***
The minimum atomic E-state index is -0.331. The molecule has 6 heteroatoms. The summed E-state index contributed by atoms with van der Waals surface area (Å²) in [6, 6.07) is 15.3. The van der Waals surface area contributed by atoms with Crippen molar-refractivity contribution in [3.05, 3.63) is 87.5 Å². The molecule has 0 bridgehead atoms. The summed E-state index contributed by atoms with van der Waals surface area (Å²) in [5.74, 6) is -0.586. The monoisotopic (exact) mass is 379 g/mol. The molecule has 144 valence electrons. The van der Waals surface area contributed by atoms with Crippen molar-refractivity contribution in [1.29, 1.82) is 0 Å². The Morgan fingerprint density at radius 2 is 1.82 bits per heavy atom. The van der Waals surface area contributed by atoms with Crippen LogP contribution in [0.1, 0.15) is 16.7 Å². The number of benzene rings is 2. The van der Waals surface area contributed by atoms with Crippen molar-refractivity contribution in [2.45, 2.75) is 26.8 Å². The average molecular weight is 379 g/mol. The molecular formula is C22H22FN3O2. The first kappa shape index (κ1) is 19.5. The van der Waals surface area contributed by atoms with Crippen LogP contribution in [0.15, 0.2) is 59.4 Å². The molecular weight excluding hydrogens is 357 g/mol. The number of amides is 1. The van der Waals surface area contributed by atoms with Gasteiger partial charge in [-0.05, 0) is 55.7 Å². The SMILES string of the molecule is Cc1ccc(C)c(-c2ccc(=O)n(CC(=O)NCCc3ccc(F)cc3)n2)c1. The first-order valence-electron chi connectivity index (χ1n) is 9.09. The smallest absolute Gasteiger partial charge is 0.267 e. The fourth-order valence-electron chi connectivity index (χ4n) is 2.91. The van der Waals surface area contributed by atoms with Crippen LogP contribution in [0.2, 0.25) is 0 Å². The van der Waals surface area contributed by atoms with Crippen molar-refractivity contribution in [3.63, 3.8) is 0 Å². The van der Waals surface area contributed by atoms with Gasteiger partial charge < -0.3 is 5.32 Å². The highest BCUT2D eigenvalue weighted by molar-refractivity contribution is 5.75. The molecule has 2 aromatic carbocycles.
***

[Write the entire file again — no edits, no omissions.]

The minimum atomic E-state index is -0.331. The molecule has 6 heteroatoms. The summed E-state index contributed by atoms with van der Waals surface area (Å²) in [6, 6.07) is 15.3. The van der Waals surface area contributed by atoms with Crippen molar-refractivity contribution in [3.05, 3.63) is 87.5 Å². The molecule has 0 bridgehead atoms. The summed E-state index contributed by atoms with van der Waals surface area (Å²) in [5.74, 6) is -0.586. The monoisotopic (exact) mass is 379 g/mol. The molecule has 144 valence electrons. The van der Waals surface area contributed by atoms with Crippen molar-refractivity contribution in [1.29, 1.82) is 0 Å². The Morgan fingerprint density at radius 2 is 1.82 bits per heavy atom. The van der Waals surface area contributed by atoms with Crippen LogP contribution in [0.1, 0.15) is 16.7 Å². The number of benzene rings is 2. The van der Waals surface area contributed by atoms with Crippen molar-refractivity contribution in [2.45, 2.75) is 26.8 Å². The average molecular weight is 379 g/mol. The molecular formula is C22H22FN3O2. The first kappa shape index (κ1) is 19.5. The van der Waals surface area contributed by atoms with Crippen LogP contribution in [0.15, 0.2) is 59.4 Å². The molecular weight excluding hydrogens is 357 g/mol. The number of amides is 1. The van der Waals surface area contributed by atoms with Gasteiger partial charge in [-0.05, 0) is 55.7 Å². The SMILES string of the molecule is Cc1ccc(C)c(-c2ccc(=O)n(CC(=O)NCCc3ccc(F)cc3)n2)c1. The first-order valence-electron chi connectivity index (χ1n) is 9.09. The smallest absolute Gasteiger partial charge is 0.267 e. The fourth-order valence-electron chi connectivity index (χ4n) is 2.91. The van der Waals surface area contributed by atoms with Crippen LogP contribution in [0.2, 0.25) is 0 Å². The van der Waals surface area contributed by atoms with Crippen molar-refractivity contribution in [3.63, 3.8) is 0 Å². The van der Waals surface area contributed by atoms with Gasteiger partial charge < -0.3 is 5.32 Å². The highest BCUT2D eigenvalue weighted by molar-refractivity contribution is 5.75. The molecule has 2 aromatic carbocycles.